6 Terrible Ideas That Science Says Will Save the Planet Ridiculous times call for ridiculous measures. With catastrophe constantly threatening the planet from countless directions, every option is on the table. Or is it? Because there are some pretty wacky damned schemes that have been invented by people who are otherwise considered geniuses. It's Time To Think Differently About Writing In The Classroom It’s Time To Think Differently About Writing In The Classroom by Terry Heick Among the biggest changes the Common Core Standards require is the shift in the burden of general literacy. Rather than only “writing teachers,” teaching reading and writing, now all teachers across all content areas are being asked to do so (something we’ve talked about before). In the past, literacy—the ability to read, write, and understand—has been the domain of the English-Language Arts teachers (and elsewhere in the world, Literature and Composition teachers).

8 ways a simple notebook can change your life Go buy a notebook Many people have written to me saying they love all the research on bettering themselves but need that first step on how to shoehorn it in to their day-to-day life. Incorporating a lot of the blog's strategies can be as easy as buying a notebook. (No, it doesn't need to have glitter on it or say "MY SECRET DIARY" on the front.) Others might think: "I don't need to write stuff down. Reading is enough." untitled Not only that, but H.R. Giger and Dan O'Bannon were both huge Lovecraft fans and the script was heavily influenced by the ideas Lovecraft popularized. Given the influence, it might be interesting to look at the way Lovecraft balances between cosmic horror and elements of continuity.

Nine Secrets to Successfully Completing That Elusive First Draft At 1:04am, on the 20th of August, after exactly 292 days or 41 weeks and 5 days of writing my first draft of my novel, I wrote those two long awaited words… ‘The End’. I was in bed, in the dark, laptop on my knees, with my sleeping beauty of a wife next to me. I stared at the screen, the cursor still blinking… and the first word that came into my mind was, “oh.” This writer is writing a novel. Live. Online. Right now. You can pretty much like and comment on any media you consume these days — except books. Lucky for my fellow social media addicts, one author’s out to change that. Joshua Cohen, an author whose essays have been in The New York Times and Harper’s, is currently writing a novel online. And not only can we see his progress as he works, we can like and comment as we see fit too. (Because live-tweeting a book is so 2014, apparently.) But in all earnestness, this project is incredibly cool.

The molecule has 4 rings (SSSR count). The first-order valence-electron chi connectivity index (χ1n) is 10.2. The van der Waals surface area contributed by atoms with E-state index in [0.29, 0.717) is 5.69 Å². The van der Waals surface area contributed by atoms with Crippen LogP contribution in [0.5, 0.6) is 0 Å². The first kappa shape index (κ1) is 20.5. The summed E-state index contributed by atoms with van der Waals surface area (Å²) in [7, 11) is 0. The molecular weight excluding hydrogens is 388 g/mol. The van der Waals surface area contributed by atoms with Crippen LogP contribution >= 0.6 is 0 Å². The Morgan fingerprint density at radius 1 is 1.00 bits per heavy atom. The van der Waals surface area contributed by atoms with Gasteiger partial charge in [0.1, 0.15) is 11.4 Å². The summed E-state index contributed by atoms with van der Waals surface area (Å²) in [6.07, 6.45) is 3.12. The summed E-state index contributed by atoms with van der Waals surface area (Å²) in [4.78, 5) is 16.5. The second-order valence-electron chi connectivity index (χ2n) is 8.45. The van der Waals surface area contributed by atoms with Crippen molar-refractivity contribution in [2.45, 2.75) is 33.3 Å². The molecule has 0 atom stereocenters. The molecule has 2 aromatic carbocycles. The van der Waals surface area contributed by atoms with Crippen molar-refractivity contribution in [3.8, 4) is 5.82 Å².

The Two-Color Conspiracy in 'House of Cards' By Sam Adams | Criticwire March 2, 2015 at 4:10PM The sophisticated look of Netflix's flagship show boils down to a surprisingly simple formula. You may think that "House of Cards" is Peak Quality TV or pseudo-sophisticated soap opera, but it's hard to deny that the show at least looks great. Although it's employed four different cinematographers over its three-season run — Martin Ahlgren shot all but two of the most recent 13-episode batch — the show has successfully stuck to the moody, not-quite-neo-noir look of David FIncher's pilot.

How to get started with the Writing Reviser Add-on for Google Docs - Pathfinders The Writing Reviser add-on in Google Docs. I’m sure most students would agree that writing well—especially writing well for a variety of purposes—is not easy. On any given school day, a student might be asked to analyze a poem by Emily Dickinson, to construct a lab report following a science experiment, or to explain the historical importance of Lincoln’s Gettysburg Address.